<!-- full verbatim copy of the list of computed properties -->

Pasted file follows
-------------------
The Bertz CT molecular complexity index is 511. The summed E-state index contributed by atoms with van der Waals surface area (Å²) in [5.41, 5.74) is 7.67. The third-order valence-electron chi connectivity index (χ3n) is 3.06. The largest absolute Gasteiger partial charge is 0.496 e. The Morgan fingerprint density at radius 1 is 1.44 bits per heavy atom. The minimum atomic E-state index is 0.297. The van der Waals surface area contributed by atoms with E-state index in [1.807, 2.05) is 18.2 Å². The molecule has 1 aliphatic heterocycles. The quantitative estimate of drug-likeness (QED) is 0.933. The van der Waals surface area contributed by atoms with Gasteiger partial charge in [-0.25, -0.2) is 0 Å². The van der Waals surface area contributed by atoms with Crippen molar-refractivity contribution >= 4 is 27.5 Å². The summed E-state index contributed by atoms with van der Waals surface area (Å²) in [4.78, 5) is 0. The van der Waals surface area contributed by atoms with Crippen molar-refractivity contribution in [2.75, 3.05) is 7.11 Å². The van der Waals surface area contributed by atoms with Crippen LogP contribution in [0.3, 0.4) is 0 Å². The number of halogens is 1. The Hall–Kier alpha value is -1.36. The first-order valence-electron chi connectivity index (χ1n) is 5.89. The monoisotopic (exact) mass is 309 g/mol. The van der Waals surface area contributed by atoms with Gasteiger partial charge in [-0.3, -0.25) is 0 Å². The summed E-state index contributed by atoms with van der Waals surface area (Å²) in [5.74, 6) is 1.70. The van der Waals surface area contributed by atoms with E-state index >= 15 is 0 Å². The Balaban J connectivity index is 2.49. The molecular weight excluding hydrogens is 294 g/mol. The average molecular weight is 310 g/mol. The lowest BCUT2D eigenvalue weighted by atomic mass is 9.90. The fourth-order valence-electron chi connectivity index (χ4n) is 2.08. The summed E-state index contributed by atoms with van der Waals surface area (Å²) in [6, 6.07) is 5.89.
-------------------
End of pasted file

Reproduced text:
The Bertz CT molecular complexity index is 511. The summed E-state index contributed by atoms with van der Waals surface area (Å²) in [5.41, 5.74) is 7.67. The third-order valence-electron chi connectivity index (χ3n) is 3.06. The largest absolute Gasteiger partial charge is 0.496 e. The Morgan fingerprint density at radius 1 is 1.44 bits per heavy atom. The minimum atomic E-state index is 0.297. The van der Waals surface area contributed by atoms with E-state index in [1.807, 2.05) is 18.2 Å². The molecule has 1 aliphatic heterocycles. The quantitative estimate of drug-likeness (QED) is 0.933. The van der Waals surface area contributed by atoms with Gasteiger partial charge in [-0.25, -0.2) is 0 Å². The van der Waals surface area contributed by atoms with Crippen molar-refractivity contribution >= 4 is 27.5 Å². The summed E-state index contributed by atoms with van der Waals surface area (Å²) in [4.78, 5) is 0. The van der Waals surface area contributed by atoms with Crippen molar-refractivity contribution in [2.75, 3.05) is 7.11 Å². The van der Waals surface area contributed by atoms with Crippen LogP contribution in [0.3, 0.4) is 0 Å². The number of halogens is 1. The Hall–Kier alpha value is -1.36. The first-order valence-electron chi connectivity index (χ1n) is 5.89. The monoisotopic (exact) mass is 309 g/mol. The van der Waals surface area contributed by atoms with Gasteiger partial charge in [-0.3, -0.25) is 0 Å². The summed E-state index contributed by atoms with van der Waals surface area (Å²) in [5.74, 6) is 1.70. The van der Waals surface area contributed by atoms with E-state index >= 15 is 0 Å². The Balaban J connectivity index is 2.49. The molecular weight excluding hydrogens is 294 g/mol. The average molecular weight is 310 g/mol. The lowest BCUT2D eigenvalue weighted by atomic mass is 9.90. The fourth-order valence-electron chi connectivity index (χ4n) is 2.08. The summed E-state index contributed by atoms with van der Waals surface area (Å²) in [6, 6.07) is 5.89.